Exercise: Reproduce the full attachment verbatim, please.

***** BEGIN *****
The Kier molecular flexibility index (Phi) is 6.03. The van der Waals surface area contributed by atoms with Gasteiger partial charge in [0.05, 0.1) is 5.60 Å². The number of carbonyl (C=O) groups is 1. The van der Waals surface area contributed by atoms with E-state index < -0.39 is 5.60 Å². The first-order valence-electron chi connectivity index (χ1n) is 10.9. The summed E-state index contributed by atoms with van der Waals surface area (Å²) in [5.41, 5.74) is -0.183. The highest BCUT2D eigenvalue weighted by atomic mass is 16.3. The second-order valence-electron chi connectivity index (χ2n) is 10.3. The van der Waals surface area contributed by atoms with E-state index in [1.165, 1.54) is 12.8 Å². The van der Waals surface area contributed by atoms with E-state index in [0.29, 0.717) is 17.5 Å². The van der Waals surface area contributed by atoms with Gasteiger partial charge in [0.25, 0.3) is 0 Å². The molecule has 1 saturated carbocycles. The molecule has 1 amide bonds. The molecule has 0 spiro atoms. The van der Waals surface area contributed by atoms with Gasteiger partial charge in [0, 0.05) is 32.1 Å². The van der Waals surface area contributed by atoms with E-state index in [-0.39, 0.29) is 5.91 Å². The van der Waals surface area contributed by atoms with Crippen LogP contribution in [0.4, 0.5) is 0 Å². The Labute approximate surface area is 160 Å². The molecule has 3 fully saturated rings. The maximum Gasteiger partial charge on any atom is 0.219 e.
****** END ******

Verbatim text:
The Kier molecular flexibility index (Phi) is 6.03. The van der Waals surface area contributed by atoms with Gasteiger partial charge in [0.05, 0.1) is 5.60 Å². The number of carbonyl (C=O) groups is 1. The van der Waals surface area contributed by atoms with E-state index < -0.39 is 5.60 Å². The first-order valence-electron chi connectivity index (χ1n) is 10.9. The summed E-state index contributed by atoms with van der Waals surface area (Å²) in [5.41, 5.74) is -0.183. The highest BCUT2D eigenvalue weighted by atomic mass is 16.3. The second-order valence-electron chi connectivity index (χ2n) is 10.3. The van der Waals surface area contributed by atoms with E-state index in [1.165, 1.54) is 12.8 Å². The van der Waals surface area contributed by atoms with E-state index in [0.29, 0.717) is 17.5 Å². The van der Waals surface area contributed by atoms with Gasteiger partial charge in [0.25, 0.3) is 0 Å². The molecule has 1 saturated carbocycles. The molecule has 1 amide bonds. The molecule has 0 spiro atoms. The van der Waals surface area contributed by atoms with Gasteiger partial charge in [0, 0.05) is 32.1 Å². The van der Waals surface area contributed by atoms with E-state index in [-0.39, 0.29) is 5.91 Å². The van der Waals surface area contributed by atoms with Crippen LogP contribution in [0.4, 0.5) is 0 Å². The Labute approximate surface area is 160 Å². The molecule has 3 fully saturated rings. The maximum Gasteiger partial charge on any atom is 0.219 e.